People now buy songs, not albums. They read articles, not newspapers. So why not mix and match learning “modules” rather than lock into 12-week university courses?
Originally posted to HLS November 2013.
My library school experience has, I’m sad to say, handed me a bunch of lemons. There are the professors who aren’t as inspiring as I would prefer sorry, the journal articles that look like they weren’t proofread, the classes that are scheduled at times that are inconvenient for everyone. Including the instructor. And then there’s the fact that one of the classes I need for my specialization is offered only in the spring, and this spring it is offered at a time when I cannot take it for religious reasons probably NSFW, which is the biggest lemon of all. Meanwhile, I’m paying a not-insignificant amount for my education, so let’s talk about how to turn these lemons into lemonade.
READ MORE: When Library School Hands You Lemons | hls
Teaching digital literacy is about more than just integrating technology into lesson plans; it’s about using technology to understand and enhance modern communication, to locate oneself in digital space, to manage knowledge and experience in the Age of Information.
These are vague descriptions, as are most of the descriptions you’ll find of digital literacy in blog posts and journal articles online. What teachers need, more than a fancy synopsis of how digital publication affects the meaning of a text, is a practical and applicable guide to helping students think productively about the digital world.
[These are] the top do’s and don’ts we’ve come across–in research and in our own experience–when it comes to making students digitally literate. The post reviews 5 Teaching Practices That Destroy Digital Literacy (e.g. criticizing digitalk) and 15 Habits to Cultivate in Your Students (e.g. get used to multiple literacies).
Wisconsin’s public university system will start granting some degrees based on testing instead of credits, and letting you use as much of the school as you want for a flat fee. Schools around the country are watching.
Google, AT&T and a host of online education organizations are forming an alliance to develop standards for career readiness. Spearheaded by Massively Open Online Course (MOOC) provider, Udacity, the Open Education Alliance will explore standards for how to prepare and evaluate graduates. The still-forming group of technology companies will help online education providers develop courses, tests, and certifications meant to supplement the use of a college degree in the hiring process.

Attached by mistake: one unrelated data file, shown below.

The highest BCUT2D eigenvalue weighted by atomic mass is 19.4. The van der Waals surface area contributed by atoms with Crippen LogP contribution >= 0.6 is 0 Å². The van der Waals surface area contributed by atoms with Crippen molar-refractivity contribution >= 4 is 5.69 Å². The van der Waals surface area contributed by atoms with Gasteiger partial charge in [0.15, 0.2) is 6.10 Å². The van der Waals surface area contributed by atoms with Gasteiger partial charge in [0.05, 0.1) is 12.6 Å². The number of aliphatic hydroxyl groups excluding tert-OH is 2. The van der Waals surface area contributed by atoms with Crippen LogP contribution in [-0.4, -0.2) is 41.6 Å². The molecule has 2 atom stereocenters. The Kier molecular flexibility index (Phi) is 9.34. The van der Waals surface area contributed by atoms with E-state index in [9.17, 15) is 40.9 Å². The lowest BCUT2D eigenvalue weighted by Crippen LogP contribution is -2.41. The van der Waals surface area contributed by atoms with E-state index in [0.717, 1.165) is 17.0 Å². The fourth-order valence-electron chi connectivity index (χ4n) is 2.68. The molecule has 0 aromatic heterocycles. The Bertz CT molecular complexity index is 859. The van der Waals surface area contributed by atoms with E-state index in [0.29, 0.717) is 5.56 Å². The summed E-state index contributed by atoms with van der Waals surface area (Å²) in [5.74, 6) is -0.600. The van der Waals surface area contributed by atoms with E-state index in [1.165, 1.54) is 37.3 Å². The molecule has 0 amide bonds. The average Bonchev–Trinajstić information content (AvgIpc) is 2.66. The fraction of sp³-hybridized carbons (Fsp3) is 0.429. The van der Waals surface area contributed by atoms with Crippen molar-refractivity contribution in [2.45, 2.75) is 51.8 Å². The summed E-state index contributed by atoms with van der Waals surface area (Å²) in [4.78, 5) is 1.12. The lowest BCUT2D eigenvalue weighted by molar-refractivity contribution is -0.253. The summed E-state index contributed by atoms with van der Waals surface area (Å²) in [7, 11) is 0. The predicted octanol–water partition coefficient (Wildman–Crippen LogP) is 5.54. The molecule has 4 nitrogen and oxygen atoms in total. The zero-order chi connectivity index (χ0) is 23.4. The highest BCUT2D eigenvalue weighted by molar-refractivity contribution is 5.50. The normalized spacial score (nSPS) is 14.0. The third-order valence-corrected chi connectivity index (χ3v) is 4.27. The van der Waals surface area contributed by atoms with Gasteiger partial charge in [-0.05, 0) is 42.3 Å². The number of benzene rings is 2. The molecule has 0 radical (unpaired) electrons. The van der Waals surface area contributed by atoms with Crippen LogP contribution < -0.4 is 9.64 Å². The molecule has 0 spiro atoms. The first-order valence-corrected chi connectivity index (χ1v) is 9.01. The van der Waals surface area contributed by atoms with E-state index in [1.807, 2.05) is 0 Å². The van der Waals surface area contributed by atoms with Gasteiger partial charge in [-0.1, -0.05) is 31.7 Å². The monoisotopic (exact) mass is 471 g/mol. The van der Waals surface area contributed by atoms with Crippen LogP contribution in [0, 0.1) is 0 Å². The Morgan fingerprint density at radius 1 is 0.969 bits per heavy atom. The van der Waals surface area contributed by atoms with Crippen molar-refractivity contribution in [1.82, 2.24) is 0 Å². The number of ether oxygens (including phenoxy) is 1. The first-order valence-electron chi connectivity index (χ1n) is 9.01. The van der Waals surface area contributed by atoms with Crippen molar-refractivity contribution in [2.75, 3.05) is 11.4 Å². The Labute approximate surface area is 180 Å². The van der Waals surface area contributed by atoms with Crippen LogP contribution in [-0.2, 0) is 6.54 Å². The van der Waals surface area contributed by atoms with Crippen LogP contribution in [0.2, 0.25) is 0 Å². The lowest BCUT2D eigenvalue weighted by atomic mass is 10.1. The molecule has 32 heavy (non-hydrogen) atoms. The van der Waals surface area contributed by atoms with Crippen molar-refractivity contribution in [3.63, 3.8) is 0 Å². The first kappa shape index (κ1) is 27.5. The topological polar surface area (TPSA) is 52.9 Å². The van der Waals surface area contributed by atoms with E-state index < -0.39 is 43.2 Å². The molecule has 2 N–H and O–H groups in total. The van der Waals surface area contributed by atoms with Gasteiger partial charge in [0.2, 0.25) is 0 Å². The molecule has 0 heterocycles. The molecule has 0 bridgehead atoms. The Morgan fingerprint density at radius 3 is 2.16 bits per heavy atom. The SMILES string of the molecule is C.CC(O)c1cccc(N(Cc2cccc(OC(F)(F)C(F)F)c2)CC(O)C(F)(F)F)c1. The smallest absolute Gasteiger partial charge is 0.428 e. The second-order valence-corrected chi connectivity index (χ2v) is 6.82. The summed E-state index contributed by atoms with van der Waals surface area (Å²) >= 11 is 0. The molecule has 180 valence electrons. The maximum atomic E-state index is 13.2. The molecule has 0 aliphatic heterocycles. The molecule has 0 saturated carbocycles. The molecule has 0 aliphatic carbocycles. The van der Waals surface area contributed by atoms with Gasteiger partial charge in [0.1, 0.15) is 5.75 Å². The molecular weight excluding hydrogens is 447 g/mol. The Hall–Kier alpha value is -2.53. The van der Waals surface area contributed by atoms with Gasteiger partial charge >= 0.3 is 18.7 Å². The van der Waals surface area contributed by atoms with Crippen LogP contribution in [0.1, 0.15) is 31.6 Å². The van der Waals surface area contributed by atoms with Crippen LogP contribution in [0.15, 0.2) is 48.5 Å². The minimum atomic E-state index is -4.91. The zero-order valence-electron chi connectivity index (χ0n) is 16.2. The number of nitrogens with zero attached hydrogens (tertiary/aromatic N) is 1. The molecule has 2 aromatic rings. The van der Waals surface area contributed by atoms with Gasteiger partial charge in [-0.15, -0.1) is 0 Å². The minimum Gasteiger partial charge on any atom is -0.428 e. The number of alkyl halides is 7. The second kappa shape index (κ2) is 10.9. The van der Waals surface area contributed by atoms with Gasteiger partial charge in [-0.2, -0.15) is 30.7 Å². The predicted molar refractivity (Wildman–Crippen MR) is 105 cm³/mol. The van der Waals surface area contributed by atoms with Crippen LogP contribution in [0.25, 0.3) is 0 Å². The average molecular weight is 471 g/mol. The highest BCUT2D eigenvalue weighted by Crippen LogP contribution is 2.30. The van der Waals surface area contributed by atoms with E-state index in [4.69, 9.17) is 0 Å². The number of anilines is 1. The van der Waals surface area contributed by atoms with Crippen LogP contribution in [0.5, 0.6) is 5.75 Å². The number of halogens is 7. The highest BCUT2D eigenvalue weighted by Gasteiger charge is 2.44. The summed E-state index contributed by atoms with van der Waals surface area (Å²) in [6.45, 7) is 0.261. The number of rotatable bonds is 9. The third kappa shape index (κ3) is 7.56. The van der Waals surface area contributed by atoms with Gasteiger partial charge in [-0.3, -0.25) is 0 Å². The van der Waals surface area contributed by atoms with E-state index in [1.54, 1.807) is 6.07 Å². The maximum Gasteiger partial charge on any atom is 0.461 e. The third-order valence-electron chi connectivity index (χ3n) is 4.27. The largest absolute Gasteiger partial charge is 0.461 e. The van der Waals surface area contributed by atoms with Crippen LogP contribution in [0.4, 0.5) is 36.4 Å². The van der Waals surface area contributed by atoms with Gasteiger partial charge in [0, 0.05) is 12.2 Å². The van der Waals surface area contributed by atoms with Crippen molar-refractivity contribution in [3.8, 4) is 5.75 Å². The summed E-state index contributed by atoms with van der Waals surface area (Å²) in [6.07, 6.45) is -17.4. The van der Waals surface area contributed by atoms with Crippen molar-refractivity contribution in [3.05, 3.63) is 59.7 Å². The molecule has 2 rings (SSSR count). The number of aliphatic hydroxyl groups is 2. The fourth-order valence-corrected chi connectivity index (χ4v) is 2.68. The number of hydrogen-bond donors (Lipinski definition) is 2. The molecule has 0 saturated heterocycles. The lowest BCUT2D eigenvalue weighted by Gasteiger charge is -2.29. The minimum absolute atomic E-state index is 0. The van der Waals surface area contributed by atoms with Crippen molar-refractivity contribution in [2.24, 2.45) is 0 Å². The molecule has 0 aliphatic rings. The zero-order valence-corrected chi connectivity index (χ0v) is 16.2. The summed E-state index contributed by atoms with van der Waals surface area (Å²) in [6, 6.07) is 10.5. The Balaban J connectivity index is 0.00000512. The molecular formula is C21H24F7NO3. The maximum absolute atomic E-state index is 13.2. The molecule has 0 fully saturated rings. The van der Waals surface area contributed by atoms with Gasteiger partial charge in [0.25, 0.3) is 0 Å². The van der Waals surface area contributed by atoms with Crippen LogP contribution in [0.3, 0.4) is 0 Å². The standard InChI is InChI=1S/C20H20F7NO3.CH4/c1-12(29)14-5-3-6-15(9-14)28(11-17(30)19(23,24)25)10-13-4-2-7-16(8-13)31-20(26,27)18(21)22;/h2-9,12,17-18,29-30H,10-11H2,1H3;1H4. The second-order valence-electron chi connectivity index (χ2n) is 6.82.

Editor’s note: This is a guest post by Abigail Phillips.
So, how do you, dear reader, know if you really want to get a PhD? If you are working as a public librarian or school media specialist, how do you know if academia is a good fit for you? What follows are some suggestions, tips, and advice from an ex-librarian turned academic for those thinking about entering a PhD program. Although my focus in this post is on potential doctoral students in Information Studies, this advice can be applied to any doctoral program.
Two University of Texas at Austin professors this week launched their introductory psychology class from a makeshift studio, with a goal of eventually enrolling 10,000 students at $550 a pop and bringing home millions for the school.
The professors have dubbed the class a SMOC—Synchronous Massive Online Class—and their effort falls somewhere between a MOOC, or Massive Open Online Course, a late-night television show and a real-time research experiment. The professors lecture into a camera and students watch on their computers or mobile devices, in real time.
The class, which made its debut [August 29, 2013], is emblematic of just how quickly the once-static business model of higher education is shifting as technology gives students more options and forces schools and professors to compete for their attention.
See the full story: University of Texas at Austin Online Class Aims to Earn Millions | WSJ.com.